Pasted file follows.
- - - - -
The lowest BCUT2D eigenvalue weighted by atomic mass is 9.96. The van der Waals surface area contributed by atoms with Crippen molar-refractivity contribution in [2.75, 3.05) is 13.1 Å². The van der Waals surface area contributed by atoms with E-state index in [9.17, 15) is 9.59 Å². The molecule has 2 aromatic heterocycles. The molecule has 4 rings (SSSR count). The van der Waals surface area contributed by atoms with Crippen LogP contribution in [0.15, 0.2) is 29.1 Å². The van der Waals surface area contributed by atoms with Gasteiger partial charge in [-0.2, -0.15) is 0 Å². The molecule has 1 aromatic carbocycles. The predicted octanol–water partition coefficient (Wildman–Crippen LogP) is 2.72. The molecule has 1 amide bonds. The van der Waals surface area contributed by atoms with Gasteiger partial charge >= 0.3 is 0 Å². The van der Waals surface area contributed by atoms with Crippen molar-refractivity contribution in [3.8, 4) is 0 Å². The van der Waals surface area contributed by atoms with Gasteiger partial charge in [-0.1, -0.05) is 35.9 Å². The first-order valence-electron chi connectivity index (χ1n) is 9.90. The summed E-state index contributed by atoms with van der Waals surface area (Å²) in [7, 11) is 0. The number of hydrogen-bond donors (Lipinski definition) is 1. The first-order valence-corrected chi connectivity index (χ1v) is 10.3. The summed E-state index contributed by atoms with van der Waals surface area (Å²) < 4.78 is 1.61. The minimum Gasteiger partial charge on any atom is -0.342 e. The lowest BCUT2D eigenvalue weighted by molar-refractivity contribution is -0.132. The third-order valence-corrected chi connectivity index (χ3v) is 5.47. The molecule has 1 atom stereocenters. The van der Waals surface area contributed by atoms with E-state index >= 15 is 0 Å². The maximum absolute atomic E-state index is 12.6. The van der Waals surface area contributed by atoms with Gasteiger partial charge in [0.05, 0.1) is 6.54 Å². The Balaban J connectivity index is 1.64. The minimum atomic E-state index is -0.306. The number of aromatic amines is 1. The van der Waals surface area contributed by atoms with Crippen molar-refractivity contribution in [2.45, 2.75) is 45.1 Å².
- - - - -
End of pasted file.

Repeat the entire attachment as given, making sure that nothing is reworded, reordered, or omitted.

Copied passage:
The lowest BCUT2D eigenvalue weighted by atomic mass is 9.96. The van der Waals surface area contributed by atoms with Crippen molar-refractivity contribution in [2.75, 3.05) is 13.1 Å². The van der Waals surface area contributed by atoms with E-state index in [9.17, 15) is 9.59 Å². The molecule has 2 aromatic heterocycles. The molecule has 4 rings (SSSR count). The van der Waals surface area contributed by atoms with Crippen LogP contribution in [0.15, 0.2) is 29.1 Å². The van der Waals surface area contributed by atoms with Gasteiger partial charge in [-0.2, -0.15) is 0 Å². The molecule has 1 aromatic carbocycles. The predicted octanol–water partition coefficient (Wildman–Crippen LogP) is 2.72. The molecule has 1 amide bonds. The van der Waals surface area contributed by atoms with Gasteiger partial charge >= 0.3 is 0 Å². The van der Waals surface area contributed by atoms with Crippen molar-refractivity contribution in [3.8, 4) is 0 Å². The van der Waals surface area contributed by atoms with Gasteiger partial charge in [-0.1, -0.05) is 35.9 Å². The first-order valence-electron chi connectivity index (χ1n) is 9.90. The summed E-state index contributed by atoms with van der Waals surface area (Å²) in [7, 11) is 0. The number of hydrogen-bond donors (Lipinski definition) is 1. The first-order valence-corrected chi connectivity index (χ1v) is 10.3. The summed E-state index contributed by atoms with van der Waals surface area (Å²) < 4.78 is 1.61. The minimum Gasteiger partial charge on any atom is -0.342 e. The lowest BCUT2D eigenvalue weighted by molar-refractivity contribution is -0.132. The third-order valence-corrected chi connectivity index (χ3v) is 5.47. The molecule has 1 atom stereocenters. The van der Waals surface area contributed by atoms with E-state index >= 15 is 0 Å². The maximum absolute atomic E-state index is 12.6. The van der Waals surface area contributed by atoms with Gasteiger partial charge in [0.05, 0.1) is 6.54 Å². The Balaban J connectivity index is 1.64. The minimum atomic E-state index is -0.306. The number of aromatic amines is 1. The van der Waals surface area contributed by atoms with Crippen molar-refractivity contribution in [2.45, 2.75) is 45.1 Å².